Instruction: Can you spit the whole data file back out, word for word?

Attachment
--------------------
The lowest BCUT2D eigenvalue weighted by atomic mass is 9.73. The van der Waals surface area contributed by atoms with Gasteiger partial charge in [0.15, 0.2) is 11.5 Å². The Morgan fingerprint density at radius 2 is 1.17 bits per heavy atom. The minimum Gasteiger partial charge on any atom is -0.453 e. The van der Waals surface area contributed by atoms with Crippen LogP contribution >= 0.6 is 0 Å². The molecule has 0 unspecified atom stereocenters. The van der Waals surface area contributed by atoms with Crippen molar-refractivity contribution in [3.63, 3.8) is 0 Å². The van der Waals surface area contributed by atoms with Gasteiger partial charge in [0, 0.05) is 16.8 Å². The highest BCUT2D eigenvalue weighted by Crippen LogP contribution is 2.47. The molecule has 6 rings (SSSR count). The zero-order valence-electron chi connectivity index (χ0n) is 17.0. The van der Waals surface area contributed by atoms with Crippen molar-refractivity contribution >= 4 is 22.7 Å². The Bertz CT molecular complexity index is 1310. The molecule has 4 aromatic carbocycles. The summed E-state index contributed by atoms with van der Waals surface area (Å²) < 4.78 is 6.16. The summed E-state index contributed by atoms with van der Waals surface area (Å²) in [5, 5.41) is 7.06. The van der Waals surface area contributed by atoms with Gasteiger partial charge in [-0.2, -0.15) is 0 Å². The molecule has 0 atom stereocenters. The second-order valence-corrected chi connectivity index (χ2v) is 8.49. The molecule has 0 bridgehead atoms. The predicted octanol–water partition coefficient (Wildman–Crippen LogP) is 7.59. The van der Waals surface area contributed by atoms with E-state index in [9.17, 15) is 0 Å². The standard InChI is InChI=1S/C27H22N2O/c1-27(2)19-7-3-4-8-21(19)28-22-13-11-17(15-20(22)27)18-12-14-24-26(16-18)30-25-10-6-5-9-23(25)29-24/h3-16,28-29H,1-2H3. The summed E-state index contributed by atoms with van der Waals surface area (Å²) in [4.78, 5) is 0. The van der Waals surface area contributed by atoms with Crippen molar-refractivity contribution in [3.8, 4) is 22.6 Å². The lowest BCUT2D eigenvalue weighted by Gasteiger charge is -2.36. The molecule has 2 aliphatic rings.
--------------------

The lowest BCUT2D eigenvalue weighted by atomic mass is 9.73. The van der Waals surface area contributed by atoms with Gasteiger partial charge in [0.15, 0.2) is 11.5 Å². The Morgan fingerprint density at radius 2 is 1.17 bits per heavy atom. The minimum Gasteiger partial charge on any atom is -0.453 e. The van der Waals surface area contributed by atoms with Crippen LogP contribution >= 0.6 is 0 Å². The molecule has 0 unspecified atom stereocenters. The van der Waals surface area contributed by atoms with Crippen molar-refractivity contribution in [3.63, 3.8) is 0 Å². The van der Waals surface area contributed by atoms with Gasteiger partial charge in [0, 0.05) is 16.8 Å². The highest BCUT2D eigenvalue weighted by Crippen LogP contribution is 2.47. The molecule has 6 rings (SSSR count). The zero-order valence-electron chi connectivity index (χ0n) is 17.0. The van der Waals surface area contributed by atoms with Crippen molar-refractivity contribution >= 4 is 22.7 Å². The Bertz CT molecular complexity index is 1310. The molecule has 4 aromatic carbocycles. The summed E-state index contributed by atoms with van der Waals surface area (Å²) < 4.78 is 6.16. The summed E-state index contributed by atoms with van der Waals surface area (Å²) in [5, 5.41) is 7.06. The van der Waals surface area contributed by atoms with Gasteiger partial charge in [-0.2, -0.15) is 0 Å². The molecule has 0 atom stereocenters. The second-order valence-corrected chi connectivity index (χ2v) is 8.49. The molecule has 0 bridgehead atoms. The predicted octanol–water partition coefficient (Wildman–Crippen LogP) is 7.59. The van der Waals surface area contributed by atoms with E-state index in [9.17, 15) is 0 Å². The standard InChI is InChI=1S/C27H22N2O/c1-27(2)19-7-3-4-8-21(19)28-22-13-11-17(15-20(22)27)18-12-14-24-26(16-18)30-25-10-6-5-9-23(25)29-24/h3-16,28-29H,1-2H3. The summed E-state index contributed by atoms with van der Waals surface area (Å²) in [4.78, 5) is 0. The van der Waals surface area contributed by atoms with Crippen molar-refractivity contribution in [3.8, 4) is 22.6 Å². The lowest BCUT2D eigenvalue weighted by Gasteiger charge is -2.36. The molecule has 2 aliphatic rings.